I have always believed in the courage, strength, and humility of my grandmother, Josephine LaGattutta Fountain. Born in 1898 to Sicilian immigrants, Grandma grew up in an Italian-speaking household in a proud Catholic community in New York‘s Little Italy. My great-grandparents, Joseph and Grace, owned and operated the popular LaGattutta’s Butcher Shop on Mott Street and Grandma, her four sisters and brother were the darlings of the neighborhood. Though Grandma thought in Italian, as she used to say, she longed to be totally integrated into the larger American society. She hoped one day to be able to leave the safety of Little Italy and be accepted as just another American. Grandma knew that twentieth-century American cities, though largely built and inhabited by immigrants, could discriminate against ethnic and religious minorities, especially those with darker skin like hers.
At home, Italian was the dominant language, but Grandma knew that learning English would be key to her successful integration. Grandma studied English grammar tirelessly and while still a child, worked in sewing factories outside of Little Italy specifically for exposure to English. As it turned out, this early training in sewing and needlework led Grandma to a career as a seamstress in New York’s famous Franklin Simon Department Store where she designed and tailored high fashion for the New York elite.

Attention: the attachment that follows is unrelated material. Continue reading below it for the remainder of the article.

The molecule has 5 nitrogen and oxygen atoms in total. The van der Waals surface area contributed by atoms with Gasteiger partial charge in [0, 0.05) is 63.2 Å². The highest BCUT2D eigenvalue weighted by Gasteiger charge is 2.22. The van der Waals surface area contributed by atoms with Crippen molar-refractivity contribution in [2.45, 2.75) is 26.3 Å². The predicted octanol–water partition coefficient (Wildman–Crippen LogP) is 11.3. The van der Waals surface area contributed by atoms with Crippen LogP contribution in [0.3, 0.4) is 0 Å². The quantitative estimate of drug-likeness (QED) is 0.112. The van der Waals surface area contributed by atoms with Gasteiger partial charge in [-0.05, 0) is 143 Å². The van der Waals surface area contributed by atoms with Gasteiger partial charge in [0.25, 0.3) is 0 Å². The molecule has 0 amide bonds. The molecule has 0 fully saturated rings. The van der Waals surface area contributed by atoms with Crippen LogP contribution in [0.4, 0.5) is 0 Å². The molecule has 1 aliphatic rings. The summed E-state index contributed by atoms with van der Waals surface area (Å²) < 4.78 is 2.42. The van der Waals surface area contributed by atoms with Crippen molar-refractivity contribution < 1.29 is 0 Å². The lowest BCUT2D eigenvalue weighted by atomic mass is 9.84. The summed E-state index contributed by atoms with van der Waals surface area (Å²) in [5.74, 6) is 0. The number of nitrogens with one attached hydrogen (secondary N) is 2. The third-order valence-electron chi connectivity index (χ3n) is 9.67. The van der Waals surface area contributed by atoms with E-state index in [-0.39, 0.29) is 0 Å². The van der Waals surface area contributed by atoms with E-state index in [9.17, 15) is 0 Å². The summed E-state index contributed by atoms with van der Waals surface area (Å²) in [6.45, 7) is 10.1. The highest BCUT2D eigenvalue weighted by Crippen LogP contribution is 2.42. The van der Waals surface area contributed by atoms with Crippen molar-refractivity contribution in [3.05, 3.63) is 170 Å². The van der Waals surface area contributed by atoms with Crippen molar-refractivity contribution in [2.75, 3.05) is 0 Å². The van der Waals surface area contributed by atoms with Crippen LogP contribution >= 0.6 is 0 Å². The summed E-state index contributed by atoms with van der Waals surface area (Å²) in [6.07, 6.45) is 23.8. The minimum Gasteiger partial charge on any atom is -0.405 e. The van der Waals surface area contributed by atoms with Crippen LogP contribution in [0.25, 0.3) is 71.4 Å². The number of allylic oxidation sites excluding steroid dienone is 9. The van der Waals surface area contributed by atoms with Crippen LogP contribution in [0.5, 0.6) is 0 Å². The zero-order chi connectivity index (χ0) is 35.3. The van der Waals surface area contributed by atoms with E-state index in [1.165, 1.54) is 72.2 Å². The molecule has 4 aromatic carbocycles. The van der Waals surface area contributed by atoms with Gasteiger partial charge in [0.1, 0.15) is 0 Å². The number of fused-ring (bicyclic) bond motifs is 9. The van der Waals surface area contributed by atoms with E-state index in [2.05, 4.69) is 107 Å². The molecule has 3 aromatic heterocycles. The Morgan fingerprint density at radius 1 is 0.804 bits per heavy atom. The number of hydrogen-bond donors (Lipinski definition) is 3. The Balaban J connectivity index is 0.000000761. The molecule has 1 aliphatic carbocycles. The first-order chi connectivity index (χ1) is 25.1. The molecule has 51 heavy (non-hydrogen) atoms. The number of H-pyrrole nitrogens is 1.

If Grandma needed validation of her success in being accepted as an American, she found it in her one and only love, my grandfather, Charles Fountain, whom she married in 1925. Grandpa, who grew up in the Protestant faith, was an elegant and charismatic Englishman He stood six foot three, had blue eyes, red hair, and fair skin. At a petite four feet eleven inches with dark hair, dark eyes, and dark skin made darker still by New York’s summer sun, my demure Grandma stood in sharp contrast to Grandpa. Back in the 1920s, they likely seemed an odd couple. Their love and 44 year marriage until Grandpa’s death from melanoma, would endure the Depression, a miscarriage, a serious illness and quarantine of their daughter (my mother), a three month missing-in-action status of their son during the Korean War (Uncle Bob eventually came home safe and sound), Grandpa‘s loss of sight, cancer, and ironically, life-long rejection by her family for the crime of marrying outside of her religion and ethnic group. Grandma, sometimes sad but never bitter over this cruel twist of fate, would often comment to me how she never saw that coming; how she never would have guessed the discrimination she feared and worked to avoid in her marriage, career, and social life would be leveled against her by her beloved family. She never anticipated that her family’s love would be conditional.
Watching Grandma, I learned how to love, how to forgive, how to plan and succeed, and how to endure. I believe the most important of life’s lessons are learned in observing ordinary yet magnificent people, like my beloved Grandmother, navigate their way across life’s bumpy and sometimes disappointing roads.